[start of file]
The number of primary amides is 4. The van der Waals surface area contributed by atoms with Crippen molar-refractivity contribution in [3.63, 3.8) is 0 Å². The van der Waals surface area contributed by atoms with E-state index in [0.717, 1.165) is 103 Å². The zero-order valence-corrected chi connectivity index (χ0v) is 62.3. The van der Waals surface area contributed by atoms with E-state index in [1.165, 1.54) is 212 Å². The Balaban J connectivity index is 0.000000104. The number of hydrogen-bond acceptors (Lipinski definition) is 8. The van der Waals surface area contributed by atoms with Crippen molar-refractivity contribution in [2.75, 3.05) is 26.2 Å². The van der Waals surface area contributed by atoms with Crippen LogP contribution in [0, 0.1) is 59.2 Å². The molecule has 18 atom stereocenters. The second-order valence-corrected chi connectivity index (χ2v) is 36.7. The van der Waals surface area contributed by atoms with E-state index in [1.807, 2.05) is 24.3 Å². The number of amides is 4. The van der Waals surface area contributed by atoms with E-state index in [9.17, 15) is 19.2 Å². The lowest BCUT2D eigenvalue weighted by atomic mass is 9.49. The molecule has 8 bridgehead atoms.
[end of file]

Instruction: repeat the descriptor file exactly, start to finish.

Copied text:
The number of primary amides is 4. The van der Waals surface area contributed by atoms with Crippen molar-refractivity contribution in [3.63, 3.8) is 0 Å². The van der Waals surface area contributed by atoms with E-state index in [0.717, 1.165) is 103 Å². The zero-order valence-corrected chi connectivity index (χ0v) is 62.3. The van der Waals surface area contributed by atoms with E-state index in [1.165, 1.54) is 212 Å². The Balaban J connectivity index is 0.000000104. The number of hydrogen-bond acceptors (Lipinski definition) is 8. The van der Waals surface area contributed by atoms with Crippen molar-refractivity contribution in [2.75, 3.05) is 26.2 Å². The van der Waals surface area contributed by atoms with Crippen LogP contribution in [0, 0.1) is 59.2 Å². The molecule has 18 atom stereocenters. The second-order valence-corrected chi connectivity index (χ2v) is 36.7. The van der Waals surface area contributed by atoms with E-state index in [1.807, 2.05) is 24.3 Å². The number of amides is 4. The van der Waals surface area contributed by atoms with E-state index in [9.17, 15) is 19.2 Å². The lowest BCUT2D eigenvalue weighted by atomic mass is 9.49. The molecule has 8 bridgehead atoms.